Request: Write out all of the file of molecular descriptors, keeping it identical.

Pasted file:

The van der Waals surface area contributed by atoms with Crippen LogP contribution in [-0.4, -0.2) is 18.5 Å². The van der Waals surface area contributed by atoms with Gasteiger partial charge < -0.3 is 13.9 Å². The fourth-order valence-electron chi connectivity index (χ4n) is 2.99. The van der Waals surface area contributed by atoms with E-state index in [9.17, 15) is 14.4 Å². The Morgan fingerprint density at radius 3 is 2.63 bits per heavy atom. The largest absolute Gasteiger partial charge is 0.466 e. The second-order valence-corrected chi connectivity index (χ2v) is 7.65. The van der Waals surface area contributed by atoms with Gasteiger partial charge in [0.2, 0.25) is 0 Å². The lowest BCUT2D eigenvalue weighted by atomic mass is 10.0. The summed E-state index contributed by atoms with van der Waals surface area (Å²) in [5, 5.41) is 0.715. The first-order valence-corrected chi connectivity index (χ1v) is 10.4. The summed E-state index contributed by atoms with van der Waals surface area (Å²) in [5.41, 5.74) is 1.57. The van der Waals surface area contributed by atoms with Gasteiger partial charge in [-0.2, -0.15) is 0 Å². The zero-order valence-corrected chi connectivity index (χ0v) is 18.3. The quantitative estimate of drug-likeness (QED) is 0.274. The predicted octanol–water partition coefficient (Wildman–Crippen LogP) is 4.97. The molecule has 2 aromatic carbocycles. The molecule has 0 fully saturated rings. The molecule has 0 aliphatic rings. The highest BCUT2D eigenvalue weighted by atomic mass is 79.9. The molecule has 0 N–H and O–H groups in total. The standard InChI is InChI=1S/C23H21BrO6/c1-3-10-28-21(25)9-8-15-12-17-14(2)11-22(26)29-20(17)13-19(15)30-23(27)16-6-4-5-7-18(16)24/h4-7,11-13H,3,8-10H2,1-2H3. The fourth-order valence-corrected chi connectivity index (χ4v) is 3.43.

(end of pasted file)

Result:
The van der Waals surface area contributed by atoms with Crippen LogP contribution in [-0.4, -0.2) is 18.5 Å². The van der Waals surface area contributed by atoms with Gasteiger partial charge < -0.3 is 13.9 Å². The fourth-order valence-electron chi connectivity index (χ4n) is 2.99. The van der Waals surface area contributed by atoms with E-state index in [9.17, 15) is 14.4 Å². The Morgan fingerprint density at radius 3 is 2.63 bits per heavy atom. The largest absolute Gasteiger partial charge is 0.466 e. The second-order valence-corrected chi connectivity index (χ2v) is 7.65. The van der Waals surface area contributed by atoms with Gasteiger partial charge in [0.2, 0.25) is 0 Å². The lowest BCUT2D eigenvalue weighted by atomic mass is 10.0. The summed E-state index contributed by atoms with van der Waals surface area (Å²) in [5, 5.41) is 0.715. The first-order valence-corrected chi connectivity index (χ1v) is 10.4. The summed E-state index contributed by atoms with van der Waals surface area (Å²) in [5.41, 5.74) is 1.57. The van der Waals surface area contributed by atoms with Gasteiger partial charge in [-0.2, -0.15) is 0 Å². The zero-order valence-corrected chi connectivity index (χ0v) is 18.3. The quantitative estimate of drug-likeness (QED) is 0.274. The predicted octanol–water partition coefficient (Wildman–Crippen LogP) is 4.97. The molecule has 2 aromatic carbocycles. The molecule has 0 fully saturated rings. The molecule has 0 aliphatic rings. The highest BCUT2D eigenvalue weighted by atomic mass is 79.9. The molecule has 0 N–H and O–H groups in total. The standard InChI is InChI=1S/C23H21BrO6/c1-3-10-28-21(25)9-8-15-12-17-14(2)11-22(26)29-20(17)13-19(15)30-23(27)16-6-4-5-7-18(16)24/h4-7,11-13H,3,8-10H2,1-2H3. The fourth-order valence-corrected chi connectivity index (χ4v) is 3.43.